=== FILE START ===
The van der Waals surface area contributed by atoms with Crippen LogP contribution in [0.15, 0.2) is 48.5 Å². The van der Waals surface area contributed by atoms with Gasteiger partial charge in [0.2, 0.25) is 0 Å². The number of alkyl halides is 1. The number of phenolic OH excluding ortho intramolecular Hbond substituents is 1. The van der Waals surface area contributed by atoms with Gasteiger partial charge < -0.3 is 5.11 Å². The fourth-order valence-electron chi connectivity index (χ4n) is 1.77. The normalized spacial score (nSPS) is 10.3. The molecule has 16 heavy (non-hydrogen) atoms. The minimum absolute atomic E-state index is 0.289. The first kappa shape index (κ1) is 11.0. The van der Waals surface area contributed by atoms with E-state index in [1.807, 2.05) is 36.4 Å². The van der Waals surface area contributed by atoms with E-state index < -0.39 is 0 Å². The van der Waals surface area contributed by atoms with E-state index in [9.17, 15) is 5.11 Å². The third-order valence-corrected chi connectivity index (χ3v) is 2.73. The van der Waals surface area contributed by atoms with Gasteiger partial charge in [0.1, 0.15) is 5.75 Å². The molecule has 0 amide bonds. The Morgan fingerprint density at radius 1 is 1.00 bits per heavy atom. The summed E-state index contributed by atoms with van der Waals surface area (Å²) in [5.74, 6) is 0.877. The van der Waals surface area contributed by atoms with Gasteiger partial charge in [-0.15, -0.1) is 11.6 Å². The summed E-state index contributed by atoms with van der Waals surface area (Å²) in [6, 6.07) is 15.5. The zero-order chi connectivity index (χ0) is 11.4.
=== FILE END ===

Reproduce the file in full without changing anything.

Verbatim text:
The van der Waals surface area contributed by atoms with Crippen LogP contribution in [0.15, 0.2) is 48.5 Å². The van der Waals surface area contributed by atoms with Gasteiger partial charge in [0.2, 0.25) is 0 Å². The number of alkyl halides is 1. The number of phenolic OH excluding ortho intramolecular Hbond substituents is 1. The van der Waals surface area contributed by atoms with Gasteiger partial charge < -0.3 is 5.11 Å². The fourth-order valence-electron chi connectivity index (χ4n) is 1.77. The normalized spacial score (nSPS) is 10.3. The molecule has 16 heavy (non-hydrogen) atoms. The minimum absolute atomic E-state index is 0.289. The first kappa shape index (κ1) is 11.0. The van der Waals surface area contributed by atoms with E-state index in [1.807, 2.05) is 36.4 Å². The van der Waals surface area contributed by atoms with E-state index < -0.39 is 0 Å². The van der Waals surface area contributed by atoms with E-state index in [9.17, 15) is 5.11 Å². The third-order valence-corrected chi connectivity index (χ3v) is 2.73. The van der Waals surface area contributed by atoms with Gasteiger partial charge in [0.1, 0.15) is 5.75 Å². The molecule has 0 amide bonds. The Morgan fingerprint density at radius 1 is 1.00 bits per heavy atom. The summed E-state index contributed by atoms with van der Waals surface area (Å²) in [5.74, 6) is 0.877. The van der Waals surface area contributed by atoms with Gasteiger partial charge in [-0.15, -0.1) is 11.6 Å². The summed E-state index contributed by atoms with van der Waals surface area (Å²) in [6, 6.07) is 15.5. The zero-order chi connectivity index (χ0) is 11.4.